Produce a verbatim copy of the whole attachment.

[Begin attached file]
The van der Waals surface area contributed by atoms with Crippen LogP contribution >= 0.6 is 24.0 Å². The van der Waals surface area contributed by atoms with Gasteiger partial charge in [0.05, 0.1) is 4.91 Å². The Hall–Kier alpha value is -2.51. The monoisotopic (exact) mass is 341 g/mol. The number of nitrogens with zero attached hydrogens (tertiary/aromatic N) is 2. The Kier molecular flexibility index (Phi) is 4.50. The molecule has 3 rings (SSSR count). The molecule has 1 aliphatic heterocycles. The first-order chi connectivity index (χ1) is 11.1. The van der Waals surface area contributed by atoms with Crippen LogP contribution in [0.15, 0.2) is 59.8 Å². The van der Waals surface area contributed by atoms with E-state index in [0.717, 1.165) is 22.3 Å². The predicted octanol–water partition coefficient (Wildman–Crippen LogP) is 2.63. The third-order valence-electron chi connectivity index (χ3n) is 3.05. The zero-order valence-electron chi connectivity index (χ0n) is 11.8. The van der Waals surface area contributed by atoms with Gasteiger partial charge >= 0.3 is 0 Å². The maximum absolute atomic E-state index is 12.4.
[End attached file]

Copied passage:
The van der Waals surface area contributed by atoms with Crippen LogP contribution >= 0.6 is 24.0 Å². The van der Waals surface area contributed by atoms with Gasteiger partial charge in [0.05, 0.1) is 4.91 Å². The Hall–Kier alpha value is -2.51. The monoisotopic (exact) mass is 341 g/mol. The number of nitrogens with zero attached hydrogens (tertiary/aromatic N) is 2. The Kier molecular flexibility index (Phi) is 4.50. The molecule has 3 rings (SSSR count). The molecule has 1 aliphatic heterocycles. The first-order chi connectivity index (χ1) is 11.1. The van der Waals surface area contributed by atoms with Crippen LogP contribution in [0.15, 0.2) is 59.8 Å². The van der Waals surface area contributed by atoms with E-state index in [0.717, 1.165) is 22.3 Å². The predicted octanol–water partition coefficient (Wildman–Crippen LogP) is 2.63. The third-order valence-electron chi connectivity index (χ3n) is 3.05. The zero-order valence-electron chi connectivity index (χ0n) is 11.8. The van der Waals surface area contributed by atoms with Gasteiger partial charge >= 0.3 is 0 Å². The maximum absolute atomic E-state index is 12.4.